Whichever Psalm It Was Showing, Irish Find Came At Odd Time And With Message
It was amazing or seemed to be right from the start: as we all heard last week, an ancient Book of Psalms, or excerpts from it, were found in an Irish bog. The book, dated to medieval times -- perhaps as old as 1,200 years -- was in soggy earth and yet somehow had survived in what a scientist called "a miracle find."
That was one thing. There were those who argued that a bog is great at preserving materials, but that it was unearthed and spotted before it could be destroyed by the bucket of a bulldozer -- which was working on a commercial site -- and that the elements did not eat away at it, caused Pat Wallace, director of the National Museum of Ireland, to describe it "really way out" and "incalculably more amazing" than an ordinary archeological discovery.
Had the item been left out for just one night -- there in the field, he pointed out -- it could have dried up and blown away.
For others, what took it to another level of "coincidence" was that the legible excerpt, or what at first was thought to be the legible passage, was the 83rd psalm -- wherein is a passage about Israel surrounded by its enemies.
In that chapter are these startling words:
"Look! Your enemies are in revolt, and those who hate you are rebelling. They are making secret plans against your people; they are plotting against those you protect. 'Come,' they say, 'let us destroy their nation, so that Israel will be forgotten forever.'"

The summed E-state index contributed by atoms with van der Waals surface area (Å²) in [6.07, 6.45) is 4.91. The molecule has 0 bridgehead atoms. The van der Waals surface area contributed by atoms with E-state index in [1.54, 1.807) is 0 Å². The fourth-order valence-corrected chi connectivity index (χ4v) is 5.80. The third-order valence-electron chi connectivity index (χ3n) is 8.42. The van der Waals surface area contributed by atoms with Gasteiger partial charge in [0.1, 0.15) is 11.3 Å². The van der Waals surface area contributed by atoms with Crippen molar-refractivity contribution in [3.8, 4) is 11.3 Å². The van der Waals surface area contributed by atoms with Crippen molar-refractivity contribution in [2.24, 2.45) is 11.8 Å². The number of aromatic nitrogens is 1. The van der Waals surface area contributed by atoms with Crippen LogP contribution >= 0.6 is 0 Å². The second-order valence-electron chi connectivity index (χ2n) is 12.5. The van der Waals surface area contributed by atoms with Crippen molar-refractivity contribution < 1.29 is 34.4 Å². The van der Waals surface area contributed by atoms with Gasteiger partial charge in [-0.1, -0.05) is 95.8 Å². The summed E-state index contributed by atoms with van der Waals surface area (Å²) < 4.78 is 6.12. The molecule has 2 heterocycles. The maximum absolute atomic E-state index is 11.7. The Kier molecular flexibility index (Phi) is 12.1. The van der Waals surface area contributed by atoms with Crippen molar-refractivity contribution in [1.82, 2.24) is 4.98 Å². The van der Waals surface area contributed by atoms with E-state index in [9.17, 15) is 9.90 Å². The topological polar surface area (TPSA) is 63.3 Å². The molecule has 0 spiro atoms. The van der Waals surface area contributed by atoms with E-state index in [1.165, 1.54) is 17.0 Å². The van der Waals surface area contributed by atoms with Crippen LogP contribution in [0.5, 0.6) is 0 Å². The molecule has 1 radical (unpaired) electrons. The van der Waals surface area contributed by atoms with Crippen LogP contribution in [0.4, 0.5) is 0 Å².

Breathtaking words, in that they came in the middle of the most severe test Israel has faced since the 1970s or even 1967 (considering the stiff Hezbollah resistance and what it may portend for the future).
In the biblical passage we see what is described as an "alliance" against Israel consisting of people from such places as Edom, Moab, Ammon, Gebal, Amalek, Philistia, and Tyre.
Incredibly, there was a war incident precisely at Tyre last week ("the Israeli bombardment of Lebanon is at its most unremitting in the hills around the spectacularly located southern Lebanese port of Tyre," reported BBC) and back in history Ammon was Jordan, as was Moab, while Edom headed toward if not right into Saudi Arabia, where so many anti-Israeli forces have been financed (including Bin Laden).
Philistia could be identified, along with Amalek and Gebal, as Palestinian, Jordanian, Lebanese, or nomadic Arab territory.
This was what seemed to make the passage spectacular. And it appeared to justify what Israel was doing -- mentioning, as it does, the hope that such enemies would be "defeated and terrified forever."
But was it really Psalm 83?
By week's end, experts were saying that in the original Latin, Psalm 83 was actually Psalm 84 -- which contains nothing of direct relevance to the current crisis, but is rather a high praise of God underscoring how happy those are who have "trust" in Him -- in effect, an invocation of His Mercy!
In some ways, that was even more spectacular. But it did not justify the conflict (which would have put it at odds, for one, with the Vatican, which has condemned the Israeli action).